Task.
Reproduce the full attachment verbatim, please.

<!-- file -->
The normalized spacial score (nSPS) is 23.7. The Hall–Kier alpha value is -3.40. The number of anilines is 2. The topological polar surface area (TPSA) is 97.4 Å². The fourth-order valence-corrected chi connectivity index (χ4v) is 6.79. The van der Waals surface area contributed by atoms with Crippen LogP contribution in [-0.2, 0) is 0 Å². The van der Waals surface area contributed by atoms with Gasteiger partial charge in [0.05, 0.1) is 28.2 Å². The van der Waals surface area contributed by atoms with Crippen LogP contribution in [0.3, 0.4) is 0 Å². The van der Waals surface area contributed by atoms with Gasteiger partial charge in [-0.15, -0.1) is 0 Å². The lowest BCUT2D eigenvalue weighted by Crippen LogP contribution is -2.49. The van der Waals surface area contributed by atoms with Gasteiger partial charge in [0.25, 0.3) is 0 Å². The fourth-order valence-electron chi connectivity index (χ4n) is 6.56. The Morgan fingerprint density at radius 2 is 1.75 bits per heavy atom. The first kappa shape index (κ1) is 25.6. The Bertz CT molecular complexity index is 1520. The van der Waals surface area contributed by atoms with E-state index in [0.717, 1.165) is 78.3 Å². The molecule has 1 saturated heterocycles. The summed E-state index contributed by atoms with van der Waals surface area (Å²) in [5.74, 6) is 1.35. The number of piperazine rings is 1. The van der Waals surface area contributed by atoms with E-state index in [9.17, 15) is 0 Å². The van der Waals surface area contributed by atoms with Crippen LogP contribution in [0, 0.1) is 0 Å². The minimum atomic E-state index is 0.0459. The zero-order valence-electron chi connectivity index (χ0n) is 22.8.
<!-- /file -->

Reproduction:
The normalized spacial score (nSPS) is 23.7. The Hall–Kier alpha value is -3.40. The number of anilines is 2. The topological polar surface area (TPSA) is 97.4 Å². The fourth-order valence-corrected chi connectivity index (χ4v) is 6.79. The van der Waals surface area contributed by atoms with Crippen LogP contribution in [-0.2, 0) is 0 Å². The van der Waals surface area contributed by atoms with Gasteiger partial charge in [0.05, 0.1) is 28.2 Å². The van der Waals surface area contributed by atoms with Crippen LogP contribution in [0.3, 0.4) is 0 Å². The van der Waals surface area contributed by atoms with Gasteiger partial charge in [-0.15, -0.1) is 0 Å². The lowest BCUT2D eigenvalue weighted by Crippen LogP contribution is -2.49. The van der Waals surface area contributed by atoms with Gasteiger partial charge in [0.25, 0.3) is 0 Å². The fourth-order valence-electron chi connectivity index (χ4n) is 6.56. The Morgan fingerprint density at radius 2 is 1.75 bits per heavy atom. The first kappa shape index (κ1) is 25.6. The Bertz CT molecular complexity index is 1520. The van der Waals surface area contributed by atoms with E-state index in [0.717, 1.165) is 78.3 Å². The molecule has 1 saturated heterocycles. The summed E-state index contributed by atoms with van der Waals surface area (Å²) in [5.74, 6) is 1.35. The number of piperazine rings is 1. The van der Waals surface area contributed by atoms with E-state index in [9.17, 15) is 0 Å². The van der Waals surface area contributed by atoms with Crippen LogP contribution in [0, 0.1) is 0 Å². The minimum atomic E-state index is 0.0459. The zero-order valence-electron chi connectivity index (χ0n) is 22.8.